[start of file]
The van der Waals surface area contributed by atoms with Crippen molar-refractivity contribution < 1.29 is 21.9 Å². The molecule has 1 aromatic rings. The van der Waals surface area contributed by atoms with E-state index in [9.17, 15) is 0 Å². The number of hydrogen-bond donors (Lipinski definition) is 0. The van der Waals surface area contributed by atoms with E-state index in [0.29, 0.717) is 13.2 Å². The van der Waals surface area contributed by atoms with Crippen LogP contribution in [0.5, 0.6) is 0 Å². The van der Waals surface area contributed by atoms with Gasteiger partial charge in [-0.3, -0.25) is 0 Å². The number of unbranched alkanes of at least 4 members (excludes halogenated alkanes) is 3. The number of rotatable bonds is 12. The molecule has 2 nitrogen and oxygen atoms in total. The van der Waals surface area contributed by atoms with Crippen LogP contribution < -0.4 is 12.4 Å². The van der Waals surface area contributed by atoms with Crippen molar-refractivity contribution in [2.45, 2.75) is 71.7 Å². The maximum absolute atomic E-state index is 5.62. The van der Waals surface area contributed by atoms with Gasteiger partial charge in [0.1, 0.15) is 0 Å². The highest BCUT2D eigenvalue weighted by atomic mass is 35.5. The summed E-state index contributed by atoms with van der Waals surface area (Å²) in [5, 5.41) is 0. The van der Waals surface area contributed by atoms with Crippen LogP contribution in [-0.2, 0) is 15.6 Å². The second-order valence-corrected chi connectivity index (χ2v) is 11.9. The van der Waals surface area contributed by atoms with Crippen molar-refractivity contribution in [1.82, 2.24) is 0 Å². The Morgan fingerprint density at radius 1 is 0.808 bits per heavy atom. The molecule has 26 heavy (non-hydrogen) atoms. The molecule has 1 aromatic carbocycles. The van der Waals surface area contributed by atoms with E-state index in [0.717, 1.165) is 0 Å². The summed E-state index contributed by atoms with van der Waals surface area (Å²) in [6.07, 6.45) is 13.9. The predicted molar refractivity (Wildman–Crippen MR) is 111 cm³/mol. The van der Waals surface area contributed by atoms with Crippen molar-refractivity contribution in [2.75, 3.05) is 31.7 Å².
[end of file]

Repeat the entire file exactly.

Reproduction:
The van der Waals surface area contributed by atoms with Crippen molar-refractivity contribution < 1.29 is 21.9 Å². The molecule has 1 aromatic rings. The van der Waals surface area contributed by atoms with E-state index in [9.17, 15) is 0 Å². The number of hydrogen-bond donors (Lipinski definition) is 0. The van der Waals surface area contributed by atoms with E-state index in [0.29, 0.717) is 13.2 Å². The van der Waals surface area contributed by atoms with Crippen LogP contribution in [0.5, 0.6) is 0 Å². The van der Waals surface area contributed by atoms with Gasteiger partial charge in [-0.3, -0.25) is 0 Å². The number of unbranched alkanes of at least 4 members (excludes halogenated alkanes) is 3. The number of rotatable bonds is 12. The molecule has 2 nitrogen and oxygen atoms in total. The van der Waals surface area contributed by atoms with Crippen LogP contribution < -0.4 is 12.4 Å². The van der Waals surface area contributed by atoms with Crippen molar-refractivity contribution in [2.45, 2.75) is 71.7 Å². The maximum absolute atomic E-state index is 5.62. The van der Waals surface area contributed by atoms with Gasteiger partial charge in [0.1, 0.15) is 0 Å². The highest BCUT2D eigenvalue weighted by atomic mass is 35.5. The summed E-state index contributed by atoms with van der Waals surface area (Å²) in [5, 5.41) is 0. The van der Waals surface area contributed by atoms with Crippen LogP contribution in [-0.2, 0) is 15.6 Å². The second-order valence-corrected chi connectivity index (χ2v) is 11.9. The van der Waals surface area contributed by atoms with Crippen molar-refractivity contribution in [1.82, 2.24) is 0 Å². The Morgan fingerprint density at radius 1 is 0.808 bits per heavy atom. The molecule has 26 heavy (non-hydrogen) atoms. The molecule has 1 aromatic carbocycles. The van der Waals surface area contributed by atoms with E-state index in [0.717, 1.165) is 0 Å². The summed E-state index contributed by atoms with van der Waals surface area (Å²) in [6.07, 6.45) is 13.9. The predicted molar refractivity (Wildman–Crippen MR) is 111 cm³/mol. The van der Waals surface area contributed by atoms with Crippen molar-refractivity contribution in [2.75, 3.05) is 31.7 Å².